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Cleveland Remembers Coldwater High’s Wert Spiva Jr. in Basketball State Tourney

Wert Spiva Jr., perhaps the busiest men in all of Mississippi sports, died this past weekend, apparently of a heart attack. He was the basketball coach and so much more at Coldwater High School. He was 44 years old and much too young to leave us. In retrospect, one wonders whether he might have worked himself to death. One wonders if his big old heart just gave out.

To replace Wert Spiva will take several good people, and they might not be enough. To tell you about Coach Spiva, we must go back to March, 2012, and the Mississippi high school basketball state championship tournament at Mississippi Coliseum.

I was looking for a column idea when I noticed that Coldwater’s girls and boys teams were to play back-to-back games for the State Class 1A Championships. There had to be a story there, I figured, and then somebody told me this: The same man coached both teams.

Wert’s girls played first and lost a heartbreaker, and I do mean heartbreaker. His players were crestfallen, crying as if they had lost their mamas and daddies. Wert was hugging them and consoling them, literally lifting some of them up off the floor and trying to convince them this wasn’t the end. This went on and on. Somebody had to tell him that it was time for his boys team to play.

So he gathered himself, somehow put aside the sorrow. The Coldwater boys won their championship that day. Spiva, dressed nattily in a three-piece suit, celebrated with his boys and then was joined by the girls team, smiling through tears. It was quite the scene.

Wert and I talked for quite a while afterward. I learned so much about him. I learned that he had driven his regular school bus route earlier that morning beginning shortly after dawn. I learned that he had to find a substitute to drive his school bus route that afternoon, while he drove his teams to Jackson for the state championship games.

I learned that besides being the boys and girls basketball coach, he also taught all the Coldwater physical education classes for grades K-through-12. I learned he also coached state championship track teams, coached the line for the Coldwater football team, helped coach the girls softball team, served as the school’s athletic director and often drove the baseball team’s bus to road games.

I learned that his work days always started before dawn and often ended after midnight. I did the math. If he was paid by the hour, he was barely making minimum wage. I learned that on Sundays he was a deacon in his church and played guitar and sang in the choir. I learned that he graduated from Mississippi State in 1992 and immediately took the first job offered, the one at Coldwater, a small Class 1A school in Tate County. I learned that through the years he had been offered several higher paying jobs at bigger schools but chose to remain in Coldwater. There, he became an institution, winning five state championships and mentoring so many young men and women, not only in sports but in life.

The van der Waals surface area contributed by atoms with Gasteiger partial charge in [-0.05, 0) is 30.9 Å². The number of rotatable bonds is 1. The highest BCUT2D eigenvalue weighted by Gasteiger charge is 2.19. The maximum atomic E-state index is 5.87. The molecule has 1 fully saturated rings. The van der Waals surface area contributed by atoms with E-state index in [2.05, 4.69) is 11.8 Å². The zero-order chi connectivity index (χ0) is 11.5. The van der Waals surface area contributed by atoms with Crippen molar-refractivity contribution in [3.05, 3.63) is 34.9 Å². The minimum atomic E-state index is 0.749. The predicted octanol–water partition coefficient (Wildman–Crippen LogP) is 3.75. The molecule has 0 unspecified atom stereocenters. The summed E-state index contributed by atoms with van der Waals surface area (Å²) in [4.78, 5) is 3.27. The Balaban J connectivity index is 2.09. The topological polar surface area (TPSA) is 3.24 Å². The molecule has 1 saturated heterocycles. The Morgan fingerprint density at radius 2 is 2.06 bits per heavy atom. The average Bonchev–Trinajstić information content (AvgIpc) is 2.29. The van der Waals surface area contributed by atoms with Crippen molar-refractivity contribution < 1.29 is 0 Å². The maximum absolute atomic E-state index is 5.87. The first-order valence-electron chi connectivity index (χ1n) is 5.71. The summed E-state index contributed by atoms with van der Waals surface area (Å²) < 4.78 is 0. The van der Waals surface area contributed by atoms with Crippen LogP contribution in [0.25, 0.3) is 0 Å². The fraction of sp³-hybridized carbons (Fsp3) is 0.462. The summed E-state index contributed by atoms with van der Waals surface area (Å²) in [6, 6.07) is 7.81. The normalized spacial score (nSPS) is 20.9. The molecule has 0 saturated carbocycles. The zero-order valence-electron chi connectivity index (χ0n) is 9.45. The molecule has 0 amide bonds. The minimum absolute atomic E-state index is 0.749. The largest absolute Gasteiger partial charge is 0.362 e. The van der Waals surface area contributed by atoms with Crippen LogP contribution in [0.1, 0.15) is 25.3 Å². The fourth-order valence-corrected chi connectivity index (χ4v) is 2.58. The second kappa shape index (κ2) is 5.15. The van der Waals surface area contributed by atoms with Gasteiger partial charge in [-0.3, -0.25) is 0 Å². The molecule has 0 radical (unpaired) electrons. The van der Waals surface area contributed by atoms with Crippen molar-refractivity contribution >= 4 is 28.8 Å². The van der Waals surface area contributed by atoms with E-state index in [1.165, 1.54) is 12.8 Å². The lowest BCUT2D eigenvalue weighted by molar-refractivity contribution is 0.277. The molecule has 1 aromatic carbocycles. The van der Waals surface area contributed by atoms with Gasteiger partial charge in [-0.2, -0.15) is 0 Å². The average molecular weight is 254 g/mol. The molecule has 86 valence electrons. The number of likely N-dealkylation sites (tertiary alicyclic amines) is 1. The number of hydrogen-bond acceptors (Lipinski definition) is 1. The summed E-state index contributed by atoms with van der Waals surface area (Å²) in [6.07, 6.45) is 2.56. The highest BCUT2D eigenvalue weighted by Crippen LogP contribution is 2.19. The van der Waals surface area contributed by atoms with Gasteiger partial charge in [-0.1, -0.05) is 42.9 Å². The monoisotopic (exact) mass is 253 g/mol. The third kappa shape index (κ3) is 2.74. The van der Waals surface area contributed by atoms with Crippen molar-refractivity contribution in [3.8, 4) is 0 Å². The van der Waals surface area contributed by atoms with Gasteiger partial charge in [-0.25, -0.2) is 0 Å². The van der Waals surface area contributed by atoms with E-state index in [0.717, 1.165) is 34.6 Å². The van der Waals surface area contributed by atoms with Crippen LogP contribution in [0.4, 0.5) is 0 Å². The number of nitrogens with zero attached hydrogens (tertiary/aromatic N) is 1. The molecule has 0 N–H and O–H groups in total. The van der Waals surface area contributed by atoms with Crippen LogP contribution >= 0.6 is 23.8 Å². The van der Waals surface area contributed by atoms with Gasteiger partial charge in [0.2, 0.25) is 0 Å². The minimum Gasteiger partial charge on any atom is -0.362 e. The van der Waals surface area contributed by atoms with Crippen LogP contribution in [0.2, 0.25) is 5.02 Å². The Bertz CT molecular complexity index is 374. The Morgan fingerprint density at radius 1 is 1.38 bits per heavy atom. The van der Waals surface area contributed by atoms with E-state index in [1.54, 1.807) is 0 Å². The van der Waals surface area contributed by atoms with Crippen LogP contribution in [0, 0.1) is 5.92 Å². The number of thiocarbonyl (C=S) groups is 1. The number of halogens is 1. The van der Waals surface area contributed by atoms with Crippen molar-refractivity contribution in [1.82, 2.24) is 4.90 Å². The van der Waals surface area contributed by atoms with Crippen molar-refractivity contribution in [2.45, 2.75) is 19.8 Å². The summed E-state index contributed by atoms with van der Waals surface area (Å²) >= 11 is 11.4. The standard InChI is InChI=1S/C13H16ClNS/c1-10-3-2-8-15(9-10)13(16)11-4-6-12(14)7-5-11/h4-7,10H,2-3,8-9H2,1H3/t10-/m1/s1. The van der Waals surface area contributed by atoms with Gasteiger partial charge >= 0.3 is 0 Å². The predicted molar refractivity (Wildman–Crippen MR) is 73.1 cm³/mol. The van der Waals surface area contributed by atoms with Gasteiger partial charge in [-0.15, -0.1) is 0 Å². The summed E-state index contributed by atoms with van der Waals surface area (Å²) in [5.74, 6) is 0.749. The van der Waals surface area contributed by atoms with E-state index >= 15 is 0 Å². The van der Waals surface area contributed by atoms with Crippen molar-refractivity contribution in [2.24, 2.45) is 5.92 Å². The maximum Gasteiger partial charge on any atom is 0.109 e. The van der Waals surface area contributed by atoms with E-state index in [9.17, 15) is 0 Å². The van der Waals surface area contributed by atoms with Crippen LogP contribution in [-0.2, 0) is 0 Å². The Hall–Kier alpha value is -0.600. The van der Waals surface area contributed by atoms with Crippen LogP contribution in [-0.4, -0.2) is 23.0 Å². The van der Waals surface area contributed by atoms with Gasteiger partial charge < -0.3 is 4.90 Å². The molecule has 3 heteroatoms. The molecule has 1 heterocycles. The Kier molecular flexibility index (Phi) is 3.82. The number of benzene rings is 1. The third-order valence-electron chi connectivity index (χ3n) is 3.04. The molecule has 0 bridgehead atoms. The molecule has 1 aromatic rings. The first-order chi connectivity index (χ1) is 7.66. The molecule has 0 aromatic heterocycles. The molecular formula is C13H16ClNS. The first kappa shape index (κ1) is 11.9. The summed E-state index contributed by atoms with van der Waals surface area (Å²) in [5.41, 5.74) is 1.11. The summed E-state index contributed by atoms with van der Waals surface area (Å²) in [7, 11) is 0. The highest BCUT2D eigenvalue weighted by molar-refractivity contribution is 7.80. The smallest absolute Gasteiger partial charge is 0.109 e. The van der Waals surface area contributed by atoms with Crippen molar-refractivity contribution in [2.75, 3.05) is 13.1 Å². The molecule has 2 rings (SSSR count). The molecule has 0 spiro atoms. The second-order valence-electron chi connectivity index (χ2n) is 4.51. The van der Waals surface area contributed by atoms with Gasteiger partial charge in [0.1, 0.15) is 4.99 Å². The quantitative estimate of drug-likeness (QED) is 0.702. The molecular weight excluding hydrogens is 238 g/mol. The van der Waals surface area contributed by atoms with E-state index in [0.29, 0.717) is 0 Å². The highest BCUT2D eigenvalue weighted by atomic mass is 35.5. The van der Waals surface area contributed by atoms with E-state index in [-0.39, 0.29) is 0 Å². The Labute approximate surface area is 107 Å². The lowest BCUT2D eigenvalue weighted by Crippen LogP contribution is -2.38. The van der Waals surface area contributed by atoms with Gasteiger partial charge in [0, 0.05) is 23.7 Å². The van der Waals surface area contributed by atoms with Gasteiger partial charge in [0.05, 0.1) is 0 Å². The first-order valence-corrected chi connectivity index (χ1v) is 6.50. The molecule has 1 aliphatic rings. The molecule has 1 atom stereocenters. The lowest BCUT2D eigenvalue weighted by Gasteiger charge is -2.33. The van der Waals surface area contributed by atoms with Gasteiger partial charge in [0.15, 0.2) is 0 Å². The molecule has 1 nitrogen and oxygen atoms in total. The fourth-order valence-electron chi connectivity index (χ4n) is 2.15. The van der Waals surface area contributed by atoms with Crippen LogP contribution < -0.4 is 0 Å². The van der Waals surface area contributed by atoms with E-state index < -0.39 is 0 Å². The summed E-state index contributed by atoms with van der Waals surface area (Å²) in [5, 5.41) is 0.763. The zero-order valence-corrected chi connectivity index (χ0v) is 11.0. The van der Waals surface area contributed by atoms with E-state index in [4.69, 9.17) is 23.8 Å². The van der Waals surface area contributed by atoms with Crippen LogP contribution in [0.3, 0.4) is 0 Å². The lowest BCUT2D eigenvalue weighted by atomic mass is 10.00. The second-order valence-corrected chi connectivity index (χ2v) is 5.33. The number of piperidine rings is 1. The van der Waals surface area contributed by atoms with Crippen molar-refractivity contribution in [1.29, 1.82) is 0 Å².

I remember his words when I asked him about how hard he worked and how little he made. “Hey man, you don’t do what I do for the money,” Spiva said. “You do this because you love what you do. You do this for the kids. You do this because you love kids.”

He told me about the town of Coldwater and how it had flooded so often from the nearby Coldwater River, the entire town had moved about a mile and a half to higher ground back in the 1940s. Some folks moved their houses. Others built new ones. These people, Spiva said, were used to hard work and hard times. A certain toughness and resiliency had been passed down from through the generations. There was just something special about Coldwater and its people, he said.

Believe this: There was also something special about Wert Spiva, Jr. The respect for Spiva went far beyond Tate County. He recently served a term as President of the Mississippi Association of Coaches. Says Johnny Mims, MAC executive director, “Everybody appreciated and respected Wert, what he stood for and what he achieved. He’s an icon in Coldwater and that part of the state. I don’t know how you replace him, and I am not sure you can.”

You can’t. Not with one person. Maybe not with a dozen.

RickClevelandRick Cleveland rcleveland@msfame.com is executive director of the Mississippi Sports Hall of Fame and Museum.

Adam Brown
Adam Brown
Sports Editor

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